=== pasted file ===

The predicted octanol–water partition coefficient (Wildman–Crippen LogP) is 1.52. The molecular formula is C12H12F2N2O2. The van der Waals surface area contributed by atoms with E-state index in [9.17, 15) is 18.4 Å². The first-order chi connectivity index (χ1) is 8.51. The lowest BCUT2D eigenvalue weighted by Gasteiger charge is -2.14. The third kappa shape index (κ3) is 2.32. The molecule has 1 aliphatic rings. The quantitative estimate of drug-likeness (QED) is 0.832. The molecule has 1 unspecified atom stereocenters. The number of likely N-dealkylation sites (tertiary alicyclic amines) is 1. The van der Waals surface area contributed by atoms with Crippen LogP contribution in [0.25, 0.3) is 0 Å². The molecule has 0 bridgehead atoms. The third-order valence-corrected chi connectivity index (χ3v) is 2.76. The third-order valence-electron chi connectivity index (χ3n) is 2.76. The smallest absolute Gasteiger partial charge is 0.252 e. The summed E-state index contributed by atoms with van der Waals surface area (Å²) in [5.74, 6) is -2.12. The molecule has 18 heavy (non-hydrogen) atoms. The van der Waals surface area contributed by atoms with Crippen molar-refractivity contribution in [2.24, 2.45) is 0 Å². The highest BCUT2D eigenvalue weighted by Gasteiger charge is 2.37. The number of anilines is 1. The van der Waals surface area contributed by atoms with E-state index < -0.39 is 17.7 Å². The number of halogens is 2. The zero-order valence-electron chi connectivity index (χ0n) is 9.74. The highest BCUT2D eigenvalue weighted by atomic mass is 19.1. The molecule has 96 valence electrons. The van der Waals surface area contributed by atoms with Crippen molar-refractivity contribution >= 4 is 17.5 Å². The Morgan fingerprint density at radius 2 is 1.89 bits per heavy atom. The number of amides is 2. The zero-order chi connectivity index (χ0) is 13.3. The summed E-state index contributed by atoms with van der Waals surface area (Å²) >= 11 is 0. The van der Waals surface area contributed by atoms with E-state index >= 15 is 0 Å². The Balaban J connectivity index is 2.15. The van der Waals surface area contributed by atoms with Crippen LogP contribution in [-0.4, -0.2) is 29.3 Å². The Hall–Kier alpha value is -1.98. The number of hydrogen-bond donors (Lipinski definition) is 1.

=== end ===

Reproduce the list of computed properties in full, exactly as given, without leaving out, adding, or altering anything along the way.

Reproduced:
The predicted octanol–water partition coefficient (Wildman–Crippen LogP) is 1.52. The molecular formula is C12H12F2N2O2. The van der Waals surface area contributed by atoms with E-state index in [9.17, 15) is 18.4 Å². The first-order chi connectivity index (χ1) is 8.51. The lowest BCUT2D eigenvalue weighted by Gasteiger charge is -2.14. The third kappa shape index (κ3) is 2.32. The molecule has 1 aliphatic rings. The quantitative estimate of drug-likeness (QED) is 0.832. The molecule has 1 unspecified atom stereocenters. The number of likely N-dealkylation sites (tertiary alicyclic amines) is 1. The van der Waals surface area contributed by atoms with Crippen LogP contribution in [0.25, 0.3) is 0 Å². The molecule has 0 bridgehead atoms. The third-order valence-corrected chi connectivity index (χ3v) is 2.76. The third-order valence-electron chi connectivity index (χ3n) is 2.76. The smallest absolute Gasteiger partial charge is 0.252 e. The summed E-state index contributed by atoms with van der Waals surface area (Å²) in [5.74, 6) is -2.12. The molecule has 18 heavy (non-hydrogen) atoms. The van der Waals surface area contributed by atoms with Crippen molar-refractivity contribution in [2.24, 2.45) is 0 Å². The highest BCUT2D eigenvalue weighted by Gasteiger charge is 2.37. The number of anilines is 1. The van der Waals surface area contributed by atoms with E-state index < -0.39 is 17.7 Å². The number of halogens is 2. The zero-order valence-electron chi connectivity index (χ0n) is 9.74. The highest BCUT2D eigenvalue weighted by atomic mass is 19.1. The molecule has 96 valence electrons. The van der Waals surface area contributed by atoms with Crippen molar-refractivity contribution >= 4 is 17.5 Å². The Morgan fingerprint density at radius 2 is 1.89 bits per heavy atom. The number of amides is 2. The zero-order chi connectivity index (χ0) is 13.3. The summed E-state index contributed by atoms with van der Waals surface area (Å²) >= 11 is 0. The van der Waals surface area contributed by atoms with E-state index >= 15 is 0 Å². The Balaban J connectivity index is 2.15. The van der Waals surface area contributed by atoms with Crippen LogP contribution in [-0.4, -0.2) is 29.3 Å². The Hall–Kier alpha value is -1.98. The number of hydrogen-bond donors (Lipinski definition) is 1.